TV is Toast: Mac Mini Media Center

My friends and family are sick of hearing me espouse the virtues of the Mac mini media center I built last weekend, but the experiences since have made me realize that TV as we know it is going to be toast much quicker than I thought even two years ago.

Though I considered AppleTV as one solution, it’s too limiting as it’s Apple and iTunes-centric. Instead, I am using PlexApp, an open source media server forked from the XBox Media Center (XBMC). I’ve downloaded and am playing with Boxee as well, which is positioned as a social media TV platform so friends can see what each other is watching or has watched. 

Using this has profoundly shifted our use of our HDTV. From my watching of HD shows from Revision3 to Hulu shows as well as those from Joost. It’s been fun to get hooked on an old science fiction show with my son as well as my wife who discovered several shows she watched many years ago and is delighted to view again.

We can even bring up DVD’s I’ve backed up to the 1TB external drive which is also increasingly holding all the video I’ve shot over the years (and never pulled off the miniDV tapes). In addition, my multiple gigabytes of photos will end up there as well as all of our music.

iTunes? Yep. We can leverage all that it has to offer from movie rental or purchase to podcasts to music.

The best part is the ease with which developers can create plugins that bring other video sites to Plex. In the works are CBS and ABC ones and more.

Why is TV toast? Because even Comcast cable can’t compete with the on-demand capabilities (and MUCH better user interface than the embarrassingly bad one they offer) of apps like Plex and the ecosystem that has already exploded around it. Yes, they can try to slap us around with draconian measures like their 250GB cap to stave off the inevitable move away from what they offer, or do what I view as the smart thing: embrace these moves, help the development of Plex, Boxee, XBMC and others, and be the preferred delivery method for it all.

So I’ll keep moving along with what we’re doing and hope I’m not exceeding the cap. NOTE: I did ask recently — when on with Comcast’s executive resolution center — that even paying more for a business class account is still subject to that 250GB cap. Weird.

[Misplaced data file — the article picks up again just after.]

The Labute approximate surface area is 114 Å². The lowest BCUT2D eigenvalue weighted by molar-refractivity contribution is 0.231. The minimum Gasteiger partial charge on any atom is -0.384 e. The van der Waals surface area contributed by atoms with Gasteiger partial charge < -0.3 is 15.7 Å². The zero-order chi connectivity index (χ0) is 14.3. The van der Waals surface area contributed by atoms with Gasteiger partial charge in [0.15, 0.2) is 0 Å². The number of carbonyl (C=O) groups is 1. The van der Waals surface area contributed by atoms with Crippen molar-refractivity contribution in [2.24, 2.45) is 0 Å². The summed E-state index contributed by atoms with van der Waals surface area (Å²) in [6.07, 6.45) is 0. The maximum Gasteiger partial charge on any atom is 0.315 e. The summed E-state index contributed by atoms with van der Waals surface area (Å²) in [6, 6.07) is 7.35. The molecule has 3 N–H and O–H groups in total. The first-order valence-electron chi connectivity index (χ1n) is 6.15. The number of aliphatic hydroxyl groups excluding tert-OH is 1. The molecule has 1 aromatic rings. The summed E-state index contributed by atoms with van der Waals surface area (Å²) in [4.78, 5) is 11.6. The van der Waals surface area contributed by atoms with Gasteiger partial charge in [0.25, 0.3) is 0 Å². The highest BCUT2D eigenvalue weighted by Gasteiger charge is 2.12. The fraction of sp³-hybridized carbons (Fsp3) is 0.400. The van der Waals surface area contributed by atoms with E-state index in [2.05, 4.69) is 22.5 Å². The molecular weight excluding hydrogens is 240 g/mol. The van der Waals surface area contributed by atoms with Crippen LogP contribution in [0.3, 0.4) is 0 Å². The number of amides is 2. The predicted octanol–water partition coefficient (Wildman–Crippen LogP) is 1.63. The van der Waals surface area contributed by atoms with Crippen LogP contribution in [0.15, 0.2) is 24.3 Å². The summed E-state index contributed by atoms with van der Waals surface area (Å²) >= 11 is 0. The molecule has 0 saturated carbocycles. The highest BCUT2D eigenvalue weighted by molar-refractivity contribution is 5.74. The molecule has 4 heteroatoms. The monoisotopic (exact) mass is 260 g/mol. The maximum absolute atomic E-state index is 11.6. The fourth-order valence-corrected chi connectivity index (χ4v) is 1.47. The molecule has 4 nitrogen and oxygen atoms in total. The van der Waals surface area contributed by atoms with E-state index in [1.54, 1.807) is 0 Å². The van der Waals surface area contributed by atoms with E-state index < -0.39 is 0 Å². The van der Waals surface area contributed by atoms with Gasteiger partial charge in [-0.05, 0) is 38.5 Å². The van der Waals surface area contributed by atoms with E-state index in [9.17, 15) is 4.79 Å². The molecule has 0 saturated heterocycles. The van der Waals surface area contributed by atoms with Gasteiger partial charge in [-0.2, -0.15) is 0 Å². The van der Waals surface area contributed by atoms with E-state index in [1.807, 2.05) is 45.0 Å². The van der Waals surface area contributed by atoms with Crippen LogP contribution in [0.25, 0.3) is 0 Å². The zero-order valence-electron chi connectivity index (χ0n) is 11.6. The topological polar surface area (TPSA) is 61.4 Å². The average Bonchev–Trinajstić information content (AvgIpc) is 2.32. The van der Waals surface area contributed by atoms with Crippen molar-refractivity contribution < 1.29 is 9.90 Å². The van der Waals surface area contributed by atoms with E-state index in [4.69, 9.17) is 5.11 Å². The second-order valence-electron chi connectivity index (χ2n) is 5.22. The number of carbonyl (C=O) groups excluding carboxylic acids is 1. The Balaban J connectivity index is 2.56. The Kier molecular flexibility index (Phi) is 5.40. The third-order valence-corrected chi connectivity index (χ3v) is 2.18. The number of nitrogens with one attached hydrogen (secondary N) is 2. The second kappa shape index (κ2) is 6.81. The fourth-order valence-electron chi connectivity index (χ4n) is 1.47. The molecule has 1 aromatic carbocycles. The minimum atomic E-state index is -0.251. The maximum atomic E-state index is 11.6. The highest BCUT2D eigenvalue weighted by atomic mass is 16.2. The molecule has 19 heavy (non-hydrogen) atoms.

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  1. Ken Kennedy on March 31, 2009 at 12:08 pm

    Agreed, Steve. The innovation in this space right now is nothing short of remarkable. The XMBC project was a real wakeup call…it gave a lot of people ideas about how a rich media hardware widget could work. The XBox was really a perfect platform to start from; relatively inexpensive, standardized, powerful enough to do the job, and designed to work with TV outputs. Now the explosion of related projects (boxee and PlexApp both included) have begun, and are joined by devices like the Roku, which I have and LOVE. It amazes me that a $99 box can do what it does.

    There are a lot of opportunities for media companies, but they need to cooperate and riff off of great ideas; not try to crush what they don’t understand. Changes are coming, with or without them…I sincerely hope that enlightened companies come along for the ride!

  2. Maher Hakim on April 1, 2009 at 4:34 pm

    Maybe TV is dead, but the cable companies (i.e, comcast) are not. You are using cable for your Internet, aren’t you? Do you really have other options to get bandwidth to your home?

  3. Christopher Coulter on April 3, 2009 at 11:38 pm

    The lovable WDTV works too…Apple TV with XBMC still has a kick, and the ole-skueel modded Xbox, can’t ever give that up. Just the feature-heavy Popcorn Hour A-110/WN-100, gets my nod. And (tho iffy and geek setup heavy) OSX86 boxes can out-distance a Mac Mini. And then XBMC, Freevo, Myth, Entertainer and Elisa for Linux boxes, with the awesome GeeXboX distro. Lots of choices…

  4. Bing Crosby on April 19, 2009 at 11:58 pm

    Ken…FiOS. Welcome to the future.

  5. Jeff on June 12, 2009 at 8:57 pm

    I didn’t see a mention of a HD Tuner? Do you have any recommendations for an over the air digital tuner? I saw the Elgato solutions at the Mac online store, but the customer reviews made me think twice.

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About Steve Borsch

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Podcasting hit the mainstream in July of 2005 when Apple added podcast show support within iTunes. I'd seen this coming so started podcasting in May of 2005 and kept going until August of 2007. Unfortunately was never 'discovered' by national broadcasters, but made a delightfully large number of connections with people all over the world because of these shows. Click here to view the archive of my podcast posts.